Now that a bit of time has passed, and you’ve been able to sit down and take stock of your situation, I trust you realize that your former boss had very little choice but to do what he did. It’s his responsibility, after all, to look after the best interests of the Liberal Party of Canada, and accepting your resignation is the option that does the least damage. I also trust you understand why he had to identify you by name; had he left you anonymous, he would have prolonged this affair and risked further damage to his party brand. Things that look like what’s described by the phrase “cover up,” for example.
Of course, you do appreciate that he’s done you no favors by naming you. You are now, after all, a “public figure” — not quite as prominent or (as you would probably see it) notorious as your intended target, but close enough to the dictionary definition that certain media types will want to ask you questions. And I suppose it would be just as well that you start thinking about your answers.
The only one that you don’t have to answer, of course, is “why.” They already know why: when a minister puts on a show of offensive bravado, it would take a soul of monumental generosity and honor not to succumb to the temptation to “get” him. Such folk, alas, do not exist in contemporary Canadian politics, let alone the Liberal Party.
There are, of course, some questions they will ask, such as:
- What, exactly, were you hoping to accomplish? You see, if your intention was to drive Mr. Toews to resignation and / or retirement, then you probably should have considered the possibility that your ammunition (to say the least) was inappropriate to the task. I’m sure you must be a fan of Warren Kinsella; his recent post should have alerted you that your attack created more than one victim, which I’m sure was not your intent. If the idea was to embarrass Mr. Toews, I suspect several of your colleagues will have suggested to you by now that Mr. Toews was capable of doing just that all on his lonesome. So, whatever answer you come up with for this one, you can almost certainly expect excoriation; your only consideration, then, will be just how much you’re prepared to stand.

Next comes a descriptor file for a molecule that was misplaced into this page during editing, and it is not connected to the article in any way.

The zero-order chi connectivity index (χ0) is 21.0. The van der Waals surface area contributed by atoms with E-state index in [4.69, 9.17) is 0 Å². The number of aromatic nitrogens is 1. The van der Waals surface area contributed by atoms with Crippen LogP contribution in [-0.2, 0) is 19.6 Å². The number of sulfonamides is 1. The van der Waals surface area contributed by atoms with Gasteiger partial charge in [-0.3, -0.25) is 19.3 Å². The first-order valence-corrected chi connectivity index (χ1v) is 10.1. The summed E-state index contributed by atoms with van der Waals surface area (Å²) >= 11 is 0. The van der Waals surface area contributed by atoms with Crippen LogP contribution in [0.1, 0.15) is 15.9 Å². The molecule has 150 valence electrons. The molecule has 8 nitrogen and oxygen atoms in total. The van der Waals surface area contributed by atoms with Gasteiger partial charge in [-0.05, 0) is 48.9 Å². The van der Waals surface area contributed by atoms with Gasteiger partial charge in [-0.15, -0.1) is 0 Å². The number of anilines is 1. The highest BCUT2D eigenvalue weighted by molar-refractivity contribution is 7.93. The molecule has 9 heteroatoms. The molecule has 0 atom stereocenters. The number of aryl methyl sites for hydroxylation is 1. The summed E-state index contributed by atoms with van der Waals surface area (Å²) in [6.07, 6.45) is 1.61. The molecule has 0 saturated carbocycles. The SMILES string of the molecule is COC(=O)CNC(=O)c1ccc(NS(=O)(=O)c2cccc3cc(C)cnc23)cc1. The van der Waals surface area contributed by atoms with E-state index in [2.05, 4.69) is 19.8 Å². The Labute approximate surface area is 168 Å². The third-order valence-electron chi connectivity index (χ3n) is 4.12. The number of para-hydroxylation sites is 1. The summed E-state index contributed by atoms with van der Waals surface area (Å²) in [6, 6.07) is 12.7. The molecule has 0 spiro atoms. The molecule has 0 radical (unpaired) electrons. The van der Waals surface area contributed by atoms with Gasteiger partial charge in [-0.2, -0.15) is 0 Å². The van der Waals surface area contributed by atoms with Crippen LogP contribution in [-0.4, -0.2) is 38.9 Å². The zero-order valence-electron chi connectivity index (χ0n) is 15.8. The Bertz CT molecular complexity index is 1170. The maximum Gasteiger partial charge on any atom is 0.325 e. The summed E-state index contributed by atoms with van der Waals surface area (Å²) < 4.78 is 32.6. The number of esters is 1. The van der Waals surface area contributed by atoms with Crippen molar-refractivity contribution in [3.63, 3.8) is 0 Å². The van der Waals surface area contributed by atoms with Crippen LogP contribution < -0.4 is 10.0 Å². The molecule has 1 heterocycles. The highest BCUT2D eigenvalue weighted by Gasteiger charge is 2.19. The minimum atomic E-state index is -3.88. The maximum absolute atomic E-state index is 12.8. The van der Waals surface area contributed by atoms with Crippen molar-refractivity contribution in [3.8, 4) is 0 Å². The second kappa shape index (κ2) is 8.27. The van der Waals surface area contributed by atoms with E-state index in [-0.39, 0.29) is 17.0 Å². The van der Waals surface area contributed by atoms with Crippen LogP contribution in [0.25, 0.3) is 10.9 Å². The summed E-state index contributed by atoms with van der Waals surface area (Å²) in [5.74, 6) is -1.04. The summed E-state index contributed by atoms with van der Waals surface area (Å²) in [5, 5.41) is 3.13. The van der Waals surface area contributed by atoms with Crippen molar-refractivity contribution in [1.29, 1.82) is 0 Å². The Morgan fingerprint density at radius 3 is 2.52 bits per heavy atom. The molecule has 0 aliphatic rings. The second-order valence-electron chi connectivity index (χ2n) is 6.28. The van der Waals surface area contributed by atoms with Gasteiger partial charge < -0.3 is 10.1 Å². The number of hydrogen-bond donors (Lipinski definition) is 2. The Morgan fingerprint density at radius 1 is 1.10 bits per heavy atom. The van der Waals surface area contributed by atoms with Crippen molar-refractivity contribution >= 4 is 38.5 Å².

- Why did you use your work account to set up the Vikileaks30 site? It certainly would have been better, in the long run, to use an account that’s not so readily identifiable, as the Ottawa Citizen showed in its investigation. More problematic is the problem that you’ve left your fellow party members: that they’re now in the position of needing to explain, to casual observers of politics, why one of their own employees was making such an attack, essentially, on “company time.” (There’s at least one Liblogger who feels that way.) You have to admit, this isn’t exactly what one would call “professional behavior.” It’s going to be awfully tough to explain in your next job interview.
- Why did you not take responsibility sooner? I suspect that a lot of Liberals are going to ask you this. In their eyes, they had the perfect opportunity to taint the present government’s popular legitimacy with these “robocall” allegations, and now your exposure has taken the fatal edge off that particular sting.
- What will you do now? Here’s the thing: you obviously have a talent for thorough research, particularly in legal sourcing. The problem is going to be convincing future employers that (a) you’re a responsible person and (b) you have good judgment. As I’m sure you realize by now, in this matter you demonstrated neither. But that doesn’t necessarily mean someone won’t give you a second chance.
Understand this: I’m not chastising you, that’s not my brief. Nor am I gloating at your misfortune, or that of your party. Vikileaks30 had its 15 minutes of infamy as a drive-by smear that backfired on you. But the press will say that 15 minutes isn’t enough to really tell the whole story. I hope and trust that at least you’ll have one ready.